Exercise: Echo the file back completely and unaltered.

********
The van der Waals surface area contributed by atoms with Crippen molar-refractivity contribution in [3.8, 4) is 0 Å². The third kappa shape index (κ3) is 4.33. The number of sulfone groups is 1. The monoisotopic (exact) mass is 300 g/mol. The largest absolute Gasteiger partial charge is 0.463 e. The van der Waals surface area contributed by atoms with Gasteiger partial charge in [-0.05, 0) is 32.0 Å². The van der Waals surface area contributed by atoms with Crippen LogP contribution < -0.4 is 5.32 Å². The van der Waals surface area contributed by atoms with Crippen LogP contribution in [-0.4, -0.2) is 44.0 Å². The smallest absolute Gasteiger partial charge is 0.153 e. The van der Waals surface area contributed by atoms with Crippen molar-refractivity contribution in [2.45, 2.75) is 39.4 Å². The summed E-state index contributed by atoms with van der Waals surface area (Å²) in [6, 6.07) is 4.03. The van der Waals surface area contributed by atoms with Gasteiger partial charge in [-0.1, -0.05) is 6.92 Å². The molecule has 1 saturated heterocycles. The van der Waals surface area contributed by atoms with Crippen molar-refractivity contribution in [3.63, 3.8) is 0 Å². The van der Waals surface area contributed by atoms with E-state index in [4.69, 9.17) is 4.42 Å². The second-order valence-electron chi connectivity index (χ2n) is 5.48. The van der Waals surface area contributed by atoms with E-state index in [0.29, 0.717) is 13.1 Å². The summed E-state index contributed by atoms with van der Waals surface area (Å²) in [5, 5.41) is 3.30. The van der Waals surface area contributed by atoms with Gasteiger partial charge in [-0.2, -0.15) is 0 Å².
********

The van der Waals surface area contributed by atoms with Crippen molar-refractivity contribution in [3.8, 4) is 0 Å². The third kappa shape index (κ3) is 4.33. The number of sulfone groups is 1. The monoisotopic (exact) mass is 300 g/mol. The largest absolute Gasteiger partial charge is 0.463 e. The van der Waals surface area contributed by atoms with Gasteiger partial charge in [-0.05, 0) is 32.0 Å². The van der Waals surface area contributed by atoms with Crippen LogP contribution < -0.4 is 5.32 Å². The van der Waals surface area contributed by atoms with Crippen LogP contribution in [-0.4, -0.2) is 44.0 Å². The smallest absolute Gasteiger partial charge is 0.153 e. The van der Waals surface area contributed by atoms with Crippen molar-refractivity contribution in [2.45, 2.75) is 39.4 Å². The summed E-state index contributed by atoms with van der Waals surface area (Å²) in [6, 6.07) is 4.03. The van der Waals surface area contributed by atoms with Gasteiger partial charge in [-0.1, -0.05) is 6.92 Å². The molecule has 1 saturated heterocycles. The van der Waals surface area contributed by atoms with Crippen molar-refractivity contribution in [3.63, 3.8) is 0 Å². The van der Waals surface area contributed by atoms with E-state index in [4.69, 9.17) is 4.42 Å². The second-order valence-electron chi connectivity index (χ2n) is 5.48. The van der Waals surface area contributed by atoms with E-state index in [0.29, 0.717) is 13.1 Å². The summed E-state index contributed by atoms with van der Waals surface area (Å²) in [5, 5.41) is 3.30. The van der Waals surface area contributed by atoms with Gasteiger partial charge in [-0.2, -0.15) is 0 Å².